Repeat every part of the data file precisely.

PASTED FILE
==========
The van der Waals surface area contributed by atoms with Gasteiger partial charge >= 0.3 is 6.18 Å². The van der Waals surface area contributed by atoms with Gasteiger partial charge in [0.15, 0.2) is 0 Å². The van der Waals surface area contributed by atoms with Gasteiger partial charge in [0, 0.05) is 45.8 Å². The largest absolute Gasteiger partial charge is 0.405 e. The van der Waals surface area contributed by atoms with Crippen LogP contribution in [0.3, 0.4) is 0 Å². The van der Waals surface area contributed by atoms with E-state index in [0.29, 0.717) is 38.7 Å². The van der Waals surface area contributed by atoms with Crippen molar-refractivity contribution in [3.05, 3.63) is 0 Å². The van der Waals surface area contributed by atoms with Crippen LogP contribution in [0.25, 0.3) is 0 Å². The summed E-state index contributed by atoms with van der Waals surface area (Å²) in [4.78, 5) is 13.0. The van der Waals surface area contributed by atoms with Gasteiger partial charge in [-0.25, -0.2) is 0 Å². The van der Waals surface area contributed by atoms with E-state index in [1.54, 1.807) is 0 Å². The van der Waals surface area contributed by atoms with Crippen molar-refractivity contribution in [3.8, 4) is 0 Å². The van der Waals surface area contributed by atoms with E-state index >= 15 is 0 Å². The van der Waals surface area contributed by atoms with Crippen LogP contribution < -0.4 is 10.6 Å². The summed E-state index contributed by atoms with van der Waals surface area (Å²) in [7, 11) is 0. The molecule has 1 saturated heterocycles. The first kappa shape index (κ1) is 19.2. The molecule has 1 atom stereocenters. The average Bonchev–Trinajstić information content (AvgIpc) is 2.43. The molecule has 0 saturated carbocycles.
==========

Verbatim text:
The van der Waals surface area contributed by atoms with Gasteiger partial charge >= 0.3 is 6.18 Å². The van der Waals surface area contributed by atoms with Gasteiger partial charge in [0.15, 0.2) is 0 Å². The van der Waals surface area contributed by atoms with Gasteiger partial charge in [0, 0.05) is 45.8 Å². The largest absolute Gasteiger partial charge is 0.405 e. The van der Waals surface area contributed by atoms with Crippen LogP contribution in [0.3, 0.4) is 0 Å². The van der Waals surface area contributed by atoms with E-state index in [0.29, 0.717) is 38.7 Å². The van der Waals surface area contributed by atoms with Crippen molar-refractivity contribution in [3.05, 3.63) is 0 Å². The van der Waals surface area contributed by atoms with Crippen LogP contribution in [0.25, 0.3) is 0 Å². The summed E-state index contributed by atoms with van der Waals surface area (Å²) in [4.78, 5) is 13.0. The van der Waals surface area contributed by atoms with Gasteiger partial charge in [-0.25, -0.2) is 0 Å². The van der Waals surface area contributed by atoms with E-state index in [1.54, 1.807) is 0 Å². The van der Waals surface area contributed by atoms with Crippen molar-refractivity contribution in [3.8, 4) is 0 Å². The van der Waals surface area contributed by atoms with E-state index >= 15 is 0 Å². The van der Waals surface area contributed by atoms with Crippen LogP contribution < -0.4 is 10.6 Å². The summed E-state index contributed by atoms with van der Waals surface area (Å²) in [7, 11) is 0. The molecule has 1 saturated heterocycles. The first kappa shape index (κ1) is 19.2. The molecule has 1 atom stereocenters. The average Bonchev–Trinajstić information content (AvgIpc) is 2.43. The molecule has 0 saturated carbocycles.